Thursday, April 7, 2011
A quick hello!
I wish I had more time to write today. Actually, I wish I had more time to write in general. I have a Word doc going with a list of all the things I'd like to share and talk about! haha. Most people know I love lists. Hopefully one day soon, like this weekend, I'll find some time to sit and address at least one or two big things God has been doing in my life lately. Things I've been learning and what we've been up to.
For now, I only have time to post a couple things that aren't even related and may seem jumbled up.
First, I took a few minutes to update my profile. I remembered that when I started this blog I got swept up in writing my first entry (a long one, I know! I'm working on it) and I forgot to go back and share more about who I am and what I'm passionate about. So if you get the chance you can read my profile page.
Secondly, you may have read the post a while back about marriage and why I got married or why I think it's important and a good thing. This week I read another blogger's article on the same topic. I wanted to share what her thoughts were:
"5 Purposes of marriage: Companionship, spiritual offspring, to glorify God and reflect the Trinity through unity, refinement/our sanctification, and Kingdom fruit. The main purpose of marriage is for us to bare the image of Christ- the love he has for his bride, the church, who he loved and gave himself up for. We reflect the love of Christ when we choose to love our spouse selflessly and unconditionally, whether they are deserving of it or not, despite the fact that they'll hurt us and fail us, and not just if but especially when it's hard to do so."
True love always requires sacrifice. We learned this while wrapping up our small group's study on John Piper's "Blazing Center." God showed his love for us by sacrificing his only son so that we may be reconciled to him. To truly love our spouse requires sacrifice on our part, too. We must deny ourselves (turn from selfishness and what the flesh wants) and serve them selflessly. We glorify God and show others who see our marriage that we have God in our hearts when we choose to love, serve and respect our spouse even if we're not getting the same treatment in return. Jesus sacrificed himself for the sake of others and chose to love us more than his own life, knowing that we would persecute, reject, deny, fail, disappoint and sin against him. The beauty of God's love is that no matter how many times we fail to meet his standards or disappoint him, no matter what things we do and how bad it seems to us, he will never reject or abandon us. He'll never stop loving us- it's unfailing. He'll never stop forgiving us- His mercies are new every morning. So we must try to show this same love and mercy towards each other in marriage. Marriage is meant to be a place of acceptance, companionship, support, unconditional love and endless forgiveness as we live on this earth together as sinners, but pressing on to reflect the character of Christ more and more.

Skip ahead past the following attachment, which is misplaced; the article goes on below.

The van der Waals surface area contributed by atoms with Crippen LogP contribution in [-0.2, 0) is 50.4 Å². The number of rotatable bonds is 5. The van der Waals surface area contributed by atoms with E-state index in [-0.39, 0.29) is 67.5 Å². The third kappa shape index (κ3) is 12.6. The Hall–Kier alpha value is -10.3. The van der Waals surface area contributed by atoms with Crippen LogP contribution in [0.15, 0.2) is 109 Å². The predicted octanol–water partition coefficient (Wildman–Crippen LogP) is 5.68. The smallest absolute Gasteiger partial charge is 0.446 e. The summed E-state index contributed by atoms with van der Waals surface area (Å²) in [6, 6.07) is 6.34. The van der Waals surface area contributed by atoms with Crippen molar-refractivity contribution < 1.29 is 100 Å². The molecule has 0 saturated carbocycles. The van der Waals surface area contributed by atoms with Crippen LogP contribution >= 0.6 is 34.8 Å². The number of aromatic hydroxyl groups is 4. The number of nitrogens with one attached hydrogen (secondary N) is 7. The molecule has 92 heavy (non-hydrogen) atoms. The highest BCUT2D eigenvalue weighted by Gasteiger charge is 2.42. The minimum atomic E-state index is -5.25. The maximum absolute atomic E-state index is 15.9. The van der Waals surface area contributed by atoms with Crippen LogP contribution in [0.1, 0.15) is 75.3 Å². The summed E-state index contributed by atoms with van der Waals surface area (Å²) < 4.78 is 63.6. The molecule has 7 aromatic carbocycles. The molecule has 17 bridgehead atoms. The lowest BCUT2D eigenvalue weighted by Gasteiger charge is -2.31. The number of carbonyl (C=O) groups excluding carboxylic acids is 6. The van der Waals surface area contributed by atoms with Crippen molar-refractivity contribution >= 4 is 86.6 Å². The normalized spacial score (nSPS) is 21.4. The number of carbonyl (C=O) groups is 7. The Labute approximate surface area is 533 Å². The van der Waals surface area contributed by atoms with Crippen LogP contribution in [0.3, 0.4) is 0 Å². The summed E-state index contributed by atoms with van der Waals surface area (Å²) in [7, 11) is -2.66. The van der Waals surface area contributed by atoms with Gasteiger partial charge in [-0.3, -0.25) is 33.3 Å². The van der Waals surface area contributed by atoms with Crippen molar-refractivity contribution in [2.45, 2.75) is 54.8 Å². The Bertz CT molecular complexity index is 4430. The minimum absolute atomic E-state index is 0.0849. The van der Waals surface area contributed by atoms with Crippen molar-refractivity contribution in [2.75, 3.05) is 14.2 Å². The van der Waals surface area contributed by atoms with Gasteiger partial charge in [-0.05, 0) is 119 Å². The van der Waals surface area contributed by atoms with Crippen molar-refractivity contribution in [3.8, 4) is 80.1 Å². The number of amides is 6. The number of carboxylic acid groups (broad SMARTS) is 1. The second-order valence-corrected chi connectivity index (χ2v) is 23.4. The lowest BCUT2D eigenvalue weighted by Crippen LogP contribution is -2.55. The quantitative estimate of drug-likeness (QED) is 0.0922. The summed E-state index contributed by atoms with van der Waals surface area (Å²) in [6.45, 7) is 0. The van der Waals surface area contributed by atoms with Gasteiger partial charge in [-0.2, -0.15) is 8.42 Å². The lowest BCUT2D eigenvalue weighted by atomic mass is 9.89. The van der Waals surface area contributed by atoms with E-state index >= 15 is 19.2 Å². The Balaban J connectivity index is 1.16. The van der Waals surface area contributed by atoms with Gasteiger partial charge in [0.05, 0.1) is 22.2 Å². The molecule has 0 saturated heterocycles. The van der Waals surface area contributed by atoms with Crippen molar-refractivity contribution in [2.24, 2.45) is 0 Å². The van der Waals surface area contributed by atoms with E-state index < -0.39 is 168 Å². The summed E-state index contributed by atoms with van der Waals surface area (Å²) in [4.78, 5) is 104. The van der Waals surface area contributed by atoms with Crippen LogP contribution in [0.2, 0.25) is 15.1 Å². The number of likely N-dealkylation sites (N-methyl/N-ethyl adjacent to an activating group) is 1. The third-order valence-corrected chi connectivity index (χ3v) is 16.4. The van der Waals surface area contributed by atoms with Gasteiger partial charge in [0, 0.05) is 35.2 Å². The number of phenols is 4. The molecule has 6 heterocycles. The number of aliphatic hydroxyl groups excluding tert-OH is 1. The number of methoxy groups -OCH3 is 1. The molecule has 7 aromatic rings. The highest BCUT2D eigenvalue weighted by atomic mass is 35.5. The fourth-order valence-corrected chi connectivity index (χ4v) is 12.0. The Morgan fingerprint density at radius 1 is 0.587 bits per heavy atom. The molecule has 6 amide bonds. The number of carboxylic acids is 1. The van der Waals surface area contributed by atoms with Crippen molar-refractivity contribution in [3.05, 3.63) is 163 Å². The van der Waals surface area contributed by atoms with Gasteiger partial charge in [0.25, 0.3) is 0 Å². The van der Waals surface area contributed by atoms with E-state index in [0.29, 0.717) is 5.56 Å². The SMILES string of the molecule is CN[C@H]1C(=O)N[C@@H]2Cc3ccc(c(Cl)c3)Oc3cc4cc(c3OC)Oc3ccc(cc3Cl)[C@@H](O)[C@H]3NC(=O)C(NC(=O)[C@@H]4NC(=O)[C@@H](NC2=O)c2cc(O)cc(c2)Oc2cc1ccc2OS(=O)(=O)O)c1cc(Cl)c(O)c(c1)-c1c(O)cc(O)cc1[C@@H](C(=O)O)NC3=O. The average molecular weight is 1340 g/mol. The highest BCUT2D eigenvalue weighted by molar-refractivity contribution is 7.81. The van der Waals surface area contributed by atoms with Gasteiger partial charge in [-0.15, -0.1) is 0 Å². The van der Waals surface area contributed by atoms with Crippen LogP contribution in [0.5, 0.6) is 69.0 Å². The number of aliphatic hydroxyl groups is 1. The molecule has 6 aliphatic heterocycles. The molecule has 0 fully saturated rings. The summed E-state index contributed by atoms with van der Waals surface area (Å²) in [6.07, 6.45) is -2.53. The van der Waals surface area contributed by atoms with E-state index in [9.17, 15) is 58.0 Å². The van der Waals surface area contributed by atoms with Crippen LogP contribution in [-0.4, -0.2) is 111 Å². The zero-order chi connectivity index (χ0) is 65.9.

Lastly, somewhat building upon my last paragraph, we were reading "The Love Dare: Day by Day" the other night and I wanted to share the major point it made:
"How many people end up getting a divorce and walk out on their marriage because they say 'I deserve to be happy.' True love does not use its own satisfaction as a barometer for whether or not to remain in love and hold to its commitment."
When you get married, you are binding yourself into a covenant with not only your spouse, but the Lord. You have witnesses to this promise you've made to your spouse and to the Lord, as well. We're suppose to take it more seriously than we actually do. So many people are quick to give up when marriage gets hard. It's suppose to be hard! It doesn't mean that something is wrong with you or your spouse. It's hard to be married to anyone (we're all sinners), so the grass is certainly not always- or never is- greener on the other side. People only exchange one set of problems for a new set with a new face. Marriage isn't about being happy. Don't get me wrong, it often involves happiness! But more importantly, it's about learning to love someone more than you love yourself. It's about learning to become selfless, reaching the end of yourself and what you're capable of, leading you to realize that you need God. He alone knows the love that we all need and has the capacity to give it. Whenever we're having a hard time loving and forgiving in marriage like this, we can go to the one who knows how. His will is to see godly marriages carried out on earth (by godly I mean God-centered). It tests our faith to prove that it's genuine, it reveals our weaknesses to convict us to change, it drives us to the Lord for strength and comfort and direction, it bears witness to others the presence and glory of God, it influences the emotional and physical stability of our children, it advances God's kingdom with spiritual offspring, and it makes someone else's life better (your spouse's :-)
So today, and every day, my goal is not to base how I treat Patrick on whether or not i'm feeling happy, on whether I'm getting "what I need" from him or not, on whether I feel like getting up and making him a sandwich before he goes into work or not, and whether he says the very same thing that hurts my feelings again the next day or not. My goal is to serve and forgive him at all times based on my deep, constant, unconditional love for him that comes from the One who first loved me.